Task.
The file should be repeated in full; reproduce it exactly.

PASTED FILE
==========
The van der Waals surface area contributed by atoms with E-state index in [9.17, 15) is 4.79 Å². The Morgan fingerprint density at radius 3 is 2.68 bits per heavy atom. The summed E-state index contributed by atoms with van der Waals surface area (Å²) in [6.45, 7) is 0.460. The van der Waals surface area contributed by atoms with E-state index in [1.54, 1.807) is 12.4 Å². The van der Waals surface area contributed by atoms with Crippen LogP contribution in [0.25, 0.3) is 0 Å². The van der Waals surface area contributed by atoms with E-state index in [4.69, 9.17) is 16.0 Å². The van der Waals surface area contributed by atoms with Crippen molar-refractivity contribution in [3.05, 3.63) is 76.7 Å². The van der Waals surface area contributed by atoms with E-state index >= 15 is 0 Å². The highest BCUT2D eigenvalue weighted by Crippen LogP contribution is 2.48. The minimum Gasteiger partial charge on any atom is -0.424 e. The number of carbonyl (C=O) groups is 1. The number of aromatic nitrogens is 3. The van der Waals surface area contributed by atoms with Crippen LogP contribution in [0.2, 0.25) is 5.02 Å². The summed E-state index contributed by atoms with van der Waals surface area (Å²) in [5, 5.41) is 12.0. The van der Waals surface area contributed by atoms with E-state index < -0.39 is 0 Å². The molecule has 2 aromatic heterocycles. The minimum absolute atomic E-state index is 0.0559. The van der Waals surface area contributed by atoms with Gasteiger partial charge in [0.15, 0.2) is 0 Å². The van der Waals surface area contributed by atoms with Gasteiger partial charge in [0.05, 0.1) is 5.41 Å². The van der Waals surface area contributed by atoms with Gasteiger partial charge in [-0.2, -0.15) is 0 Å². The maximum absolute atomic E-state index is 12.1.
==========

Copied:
The van der Waals surface area contributed by atoms with E-state index in [9.17, 15) is 4.79 Å². The Morgan fingerprint density at radius 3 is 2.68 bits per heavy atom. The summed E-state index contributed by atoms with van der Waals surface area (Å²) in [6.45, 7) is 0.460. The van der Waals surface area contributed by atoms with E-state index in [1.54, 1.807) is 12.4 Å². The van der Waals surface area contributed by atoms with Crippen LogP contribution in [0.25, 0.3) is 0 Å². The van der Waals surface area contributed by atoms with E-state index in [4.69, 9.17) is 16.0 Å². The van der Waals surface area contributed by atoms with Crippen molar-refractivity contribution in [3.05, 3.63) is 76.7 Å². The van der Waals surface area contributed by atoms with E-state index >= 15 is 0 Å². The highest BCUT2D eigenvalue weighted by Crippen LogP contribution is 2.48. The minimum Gasteiger partial charge on any atom is -0.424 e. The number of carbonyl (C=O) groups is 1. The number of aromatic nitrogens is 3. The van der Waals surface area contributed by atoms with Crippen LogP contribution in [0.2, 0.25) is 5.02 Å². The summed E-state index contributed by atoms with van der Waals surface area (Å²) in [5, 5.41) is 12.0. The van der Waals surface area contributed by atoms with E-state index < -0.39 is 0 Å². The molecule has 2 aromatic heterocycles. The minimum absolute atomic E-state index is 0.0559. The van der Waals surface area contributed by atoms with Gasteiger partial charge in [0.15, 0.2) is 0 Å². The van der Waals surface area contributed by atoms with Gasteiger partial charge in [0.05, 0.1) is 5.41 Å². The van der Waals surface area contributed by atoms with Gasteiger partial charge in [-0.2, -0.15) is 0 Å². The maximum absolute atomic E-state index is 12.1.